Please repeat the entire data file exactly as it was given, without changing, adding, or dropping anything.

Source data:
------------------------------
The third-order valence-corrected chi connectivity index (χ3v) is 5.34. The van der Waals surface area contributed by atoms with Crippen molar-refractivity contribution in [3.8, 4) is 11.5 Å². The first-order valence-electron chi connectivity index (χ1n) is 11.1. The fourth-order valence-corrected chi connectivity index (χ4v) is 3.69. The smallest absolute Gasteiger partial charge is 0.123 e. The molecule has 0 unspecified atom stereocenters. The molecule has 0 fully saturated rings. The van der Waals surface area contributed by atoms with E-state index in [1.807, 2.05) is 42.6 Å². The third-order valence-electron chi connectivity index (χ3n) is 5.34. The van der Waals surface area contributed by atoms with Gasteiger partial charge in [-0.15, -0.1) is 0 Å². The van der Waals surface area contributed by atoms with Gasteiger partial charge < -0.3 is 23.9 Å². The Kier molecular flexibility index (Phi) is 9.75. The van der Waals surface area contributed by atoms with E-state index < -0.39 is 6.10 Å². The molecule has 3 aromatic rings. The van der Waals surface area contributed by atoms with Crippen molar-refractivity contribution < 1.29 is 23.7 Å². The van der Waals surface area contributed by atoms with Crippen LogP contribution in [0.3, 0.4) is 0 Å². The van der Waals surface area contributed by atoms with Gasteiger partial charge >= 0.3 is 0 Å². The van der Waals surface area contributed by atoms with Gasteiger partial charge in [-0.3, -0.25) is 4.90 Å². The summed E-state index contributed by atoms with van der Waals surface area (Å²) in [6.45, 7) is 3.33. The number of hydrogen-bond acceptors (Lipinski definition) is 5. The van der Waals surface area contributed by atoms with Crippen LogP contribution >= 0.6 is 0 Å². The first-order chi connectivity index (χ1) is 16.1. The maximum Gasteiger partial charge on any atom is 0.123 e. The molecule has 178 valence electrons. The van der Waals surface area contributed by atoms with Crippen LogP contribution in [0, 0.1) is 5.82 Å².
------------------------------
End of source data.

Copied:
The third-order valence-corrected chi connectivity index (χ3v) is 5.34. The van der Waals surface area contributed by atoms with Crippen molar-refractivity contribution in [3.8, 4) is 11.5 Å². The first-order valence-electron chi connectivity index (χ1n) is 11.1. The fourth-order valence-corrected chi connectivity index (χ4v) is 3.69. The smallest absolute Gasteiger partial charge is 0.123 e. The molecule has 0 unspecified atom stereocenters. The molecule has 0 fully saturated rings. The van der Waals surface area contributed by atoms with E-state index in [1.807, 2.05) is 42.6 Å². The third-order valence-electron chi connectivity index (χ3n) is 5.34. The van der Waals surface area contributed by atoms with Gasteiger partial charge in [-0.15, -0.1) is 0 Å². The van der Waals surface area contributed by atoms with Gasteiger partial charge < -0.3 is 23.9 Å². The Kier molecular flexibility index (Phi) is 9.75. The van der Waals surface area contributed by atoms with E-state index < -0.39 is 6.10 Å². The molecule has 3 aromatic rings. The van der Waals surface area contributed by atoms with Crippen molar-refractivity contribution < 1.29 is 23.7 Å². The van der Waals surface area contributed by atoms with Crippen LogP contribution in [0.3, 0.4) is 0 Å². The van der Waals surface area contributed by atoms with Gasteiger partial charge >= 0.3 is 0 Å². The van der Waals surface area contributed by atoms with Gasteiger partial charge in [-0.3, -0.25) is 4.90 Å². The summed E-state index contributed by atoms with van der Waals surface area (Å²) in [6.45, 7) is 3.33. The number of hydrogen-bond acceptors (Lipinski definition) is 5. The van der Waals surface area contributed by atoms with Crippen LogP contribution >= 0.6 is 0 Å². The first-order chi connectivity index (χ1) is 16.1. The maximum Gasteiger partial charge on any atom is 0.123 e. The molecule has 178 valence electrons. The van der Waals surface area contributed by atoms with Crippen LogP contribution in [0, 0.1) is 5.82 Å².